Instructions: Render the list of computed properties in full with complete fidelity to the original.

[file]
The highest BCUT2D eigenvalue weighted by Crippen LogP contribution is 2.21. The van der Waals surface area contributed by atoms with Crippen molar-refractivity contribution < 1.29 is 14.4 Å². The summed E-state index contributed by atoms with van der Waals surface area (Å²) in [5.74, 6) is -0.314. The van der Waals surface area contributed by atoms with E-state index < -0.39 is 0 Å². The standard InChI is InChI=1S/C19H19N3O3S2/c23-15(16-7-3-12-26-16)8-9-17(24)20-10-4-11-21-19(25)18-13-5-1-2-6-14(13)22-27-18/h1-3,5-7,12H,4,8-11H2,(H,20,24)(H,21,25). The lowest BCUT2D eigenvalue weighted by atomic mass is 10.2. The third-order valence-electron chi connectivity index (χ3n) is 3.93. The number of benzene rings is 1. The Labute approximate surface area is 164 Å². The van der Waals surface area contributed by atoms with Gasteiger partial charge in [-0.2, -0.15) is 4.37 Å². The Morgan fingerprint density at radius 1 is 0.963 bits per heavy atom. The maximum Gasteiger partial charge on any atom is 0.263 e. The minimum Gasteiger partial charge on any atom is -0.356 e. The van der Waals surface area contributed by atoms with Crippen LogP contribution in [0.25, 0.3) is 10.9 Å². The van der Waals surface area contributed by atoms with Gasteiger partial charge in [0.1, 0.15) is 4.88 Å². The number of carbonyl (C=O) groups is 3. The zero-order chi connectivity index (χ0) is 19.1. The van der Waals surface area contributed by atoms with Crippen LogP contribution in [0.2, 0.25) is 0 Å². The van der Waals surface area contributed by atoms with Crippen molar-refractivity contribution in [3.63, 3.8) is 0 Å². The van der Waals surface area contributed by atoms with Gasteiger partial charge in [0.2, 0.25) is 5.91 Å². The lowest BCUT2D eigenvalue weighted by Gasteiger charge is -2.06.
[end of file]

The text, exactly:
The highest BCUT2D eigenvalue weighted by Crippen LogP contribution is 2.21. The van der Waals surface area contributed by atoms with Crippen molar-refractivity contribution < 1.29 is 14.4 Å². The summed E-state index contributed by atoms with van der Waals surface area (Å²) in [5.74, 6) is -0.314. The van der Waals surface area contributed by atoms with E-state index < -0.39 is 0 Å². The standard InChI is InChI=1S/C19H19N3O3S2/c23-15(16-7-3-12-26-16)8-9-17(24)20-10-4-11-21-19(25)18-13-5-1-2-6-14(13)22-27-18/h1-3,5-7,12H,4,8-11H2,(H,20,24)(H,21,25). The lowest BCUT2D eigenvalue weighted by atomic mass is 10.2. The third-order valence-electron chi connectivity index (χ3n) is 3.93. The number of benzene rings is 1. The Labute approximate surface area is 164 Å². The van der Waals surface area contributed by atoms with Gasteiger partial charge in [-0.2, -0.15) is 4.37 Å². The Morgan fingerprint density at radius 1 is 0.963 bits per heavy atom. The maximum Gasteiger partial charge on any atom is 0.263 e. The minimum Gasteiger partial charge on any atom is -0.356 e. The van der Waals surface area contributed by atoms with Crippen LogP contribution in [0.25, 0.3) is 10.9 Å². The van der Waals surface area contributed by atoms with Gasteiger partial charge in [0.1, 0.15) is 4.88 Å². The number of carbonyl (C=O) groups is 3. The zero-order chi connectivity index (χ0) is 19.1. The van der Waals surface area contributed by atoms with Crippen LogP contribution in [0.2, 0.25) is 0 Å². The van der Waals surface area contributed by atoms with Crippen molar-refractivity contribution in [3.63, 3.8) is 0 Å². The van der Waals surface area contributed by atoms with Gasteiger partial charge in [0.2, 0.25) is 5.91 Å². The lowest BCUT2D eigenvalue weighted by Gasteiger charge is -2.06.